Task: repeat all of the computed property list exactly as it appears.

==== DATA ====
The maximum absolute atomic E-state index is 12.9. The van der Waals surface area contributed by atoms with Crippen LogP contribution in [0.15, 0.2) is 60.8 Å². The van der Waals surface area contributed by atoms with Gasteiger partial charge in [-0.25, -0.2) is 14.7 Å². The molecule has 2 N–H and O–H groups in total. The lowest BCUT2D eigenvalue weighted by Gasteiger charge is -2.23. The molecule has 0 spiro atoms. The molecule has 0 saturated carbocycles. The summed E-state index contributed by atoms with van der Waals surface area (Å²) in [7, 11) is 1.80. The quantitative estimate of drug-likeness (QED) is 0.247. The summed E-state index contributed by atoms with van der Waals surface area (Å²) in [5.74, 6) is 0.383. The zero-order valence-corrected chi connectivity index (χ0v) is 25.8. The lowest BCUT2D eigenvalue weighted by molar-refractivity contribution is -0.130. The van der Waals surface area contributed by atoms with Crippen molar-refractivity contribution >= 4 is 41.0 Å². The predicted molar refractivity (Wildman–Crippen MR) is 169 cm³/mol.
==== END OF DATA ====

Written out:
The maximum absolute atomic E-state index is 12.9. The van der Waals surface area contributed by atoms with Crippen LogP contribution in [0.15, 0.2) is 60.8 Å². The van der Waals surface area contributed by atoms with Gasteiger partial charge in [-0.25, -0.2) is 14.7 Å². The molecule has 2 N–H and O–H groups in total. The lowest BCUT2D eigenvalue weighted by Gasteiger charge is -2.23. The molecule has 0 spiro atoms. The molecule has 0 saturated carbocycles. The summed E-state index contributed by atoms with van der Waals surface area (Å²) in [7, 11) is 1.80. The quantitative estimate of drug-likeness (QED) is 0.247. The summed E-state index contributed by atoms with van der Waals surface area (Å²) in [5.74, 6) is 0.383. The zero-order valence-corrected chi connectivity index (χ0v) is 25.8. The lowest BCUT2D eigenvalue weighted by molar-refractivity contribution is -0.130. The van der Waals surface area contributed by atoms with Crippen molar-refractivity contribution >= 4 is 41.0 Å². The predicted molar refractivity (Wildman–Crippen MR) is 169 cm³/mol.